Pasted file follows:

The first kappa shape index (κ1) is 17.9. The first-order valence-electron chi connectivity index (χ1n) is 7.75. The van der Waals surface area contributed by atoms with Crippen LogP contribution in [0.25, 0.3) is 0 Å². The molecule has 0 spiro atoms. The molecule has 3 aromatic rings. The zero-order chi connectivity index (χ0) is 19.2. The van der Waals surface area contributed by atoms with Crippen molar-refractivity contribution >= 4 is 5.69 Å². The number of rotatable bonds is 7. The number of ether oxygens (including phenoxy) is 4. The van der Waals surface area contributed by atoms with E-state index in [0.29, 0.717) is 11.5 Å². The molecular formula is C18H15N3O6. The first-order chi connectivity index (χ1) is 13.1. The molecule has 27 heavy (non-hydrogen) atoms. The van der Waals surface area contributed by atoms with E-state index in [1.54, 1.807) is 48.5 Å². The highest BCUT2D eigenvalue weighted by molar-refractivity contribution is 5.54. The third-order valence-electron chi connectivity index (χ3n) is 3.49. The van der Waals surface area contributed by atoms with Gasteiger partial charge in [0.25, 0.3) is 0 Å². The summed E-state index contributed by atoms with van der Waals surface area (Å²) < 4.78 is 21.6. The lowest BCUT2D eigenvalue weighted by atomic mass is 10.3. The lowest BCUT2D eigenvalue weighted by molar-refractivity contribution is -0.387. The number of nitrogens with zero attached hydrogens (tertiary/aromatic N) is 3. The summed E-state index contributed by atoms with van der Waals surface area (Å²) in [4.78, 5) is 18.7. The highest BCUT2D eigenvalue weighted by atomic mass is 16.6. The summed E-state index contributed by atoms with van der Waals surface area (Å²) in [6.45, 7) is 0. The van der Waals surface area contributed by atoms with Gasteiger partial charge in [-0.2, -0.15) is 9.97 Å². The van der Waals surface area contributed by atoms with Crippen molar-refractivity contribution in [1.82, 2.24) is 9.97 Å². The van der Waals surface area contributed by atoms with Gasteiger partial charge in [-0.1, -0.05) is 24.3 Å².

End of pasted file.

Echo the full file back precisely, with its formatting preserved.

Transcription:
The first kappa shape index (κ1) is 17.9. The first-order valence-electron chi connectivity index (χ1n) is 7.75. The van der Waals surface area contributed by atoms with Crippen LogP contribution in [0.25, 0.3) is 0 Å². The molecule has 0 spiro atoms. The molecule has 3 aromatic rings. The zero-order chi connectivity index (χ0) is 19.2. The van der Waals surface area contributed by atoms with Crippen molar-refractivity contribution >= 4 is 5.69 Å². The number of rotatable bonds is 7. The number of ether oxygens (including phenoxy) is 4. The van der Waals surface area contributed by atoms with E-state index in [0.29, 0.717) is 11.5 Å². The molecular formula is C18H15N3O6. The first-order chi connectivity index (χ1) is 13.1. The molecule has 27 heavy (non-hydrogen) atoms. The van der Waals surface area contributed by atoms with E-state index in [1.54, 1.807) is 48.5 Å². The highest BCUT2D eigenvalue weighted by molar-refractivity contribution is 5.54. The third-order valence-electron chi connectivity index (χ3n) is 3.49. The van der Waals surface area contributed by atoms with Gasteiger partial charge in [0.25, 0.3) is 0 Å². The summed E-state index contributed by atoms with van der Waals surface area (Å²) < 4.78 is 21.6. The lowest BCUT2D eigenvalue weighted by atomic mass is 10.3. The lowest BCUT2D eigenvalue weighted by molar-refractivity contribution is -0.387. The number of nitrogens with zero attached hydrogens (tertiary/aromatic N) is 3. The summed E-state index contributed by atoms with van der Waals surface area (Å²) in [4.78, 5) is 18.7. The highest BCUT2D eigenvalue weighted by atomic mass is 16.6. The summed E-state index contributed by atoms with van der Waals surface area (Å²) in [6.45, 7) is 0. The van der Waals surface area contributed by atoms with Gasteiger partial charge in [-0.2, -0.15) is 9.97 Å². The van der Waals surface area contributed by atoms with Crippen molar-refractivity contribution in [1.82, 2.24) is 9.97 Å². The van der Waals surface area contributed by atoms with Gasteiger partial charge in [-0.1, -0.05) is 24.3 Å².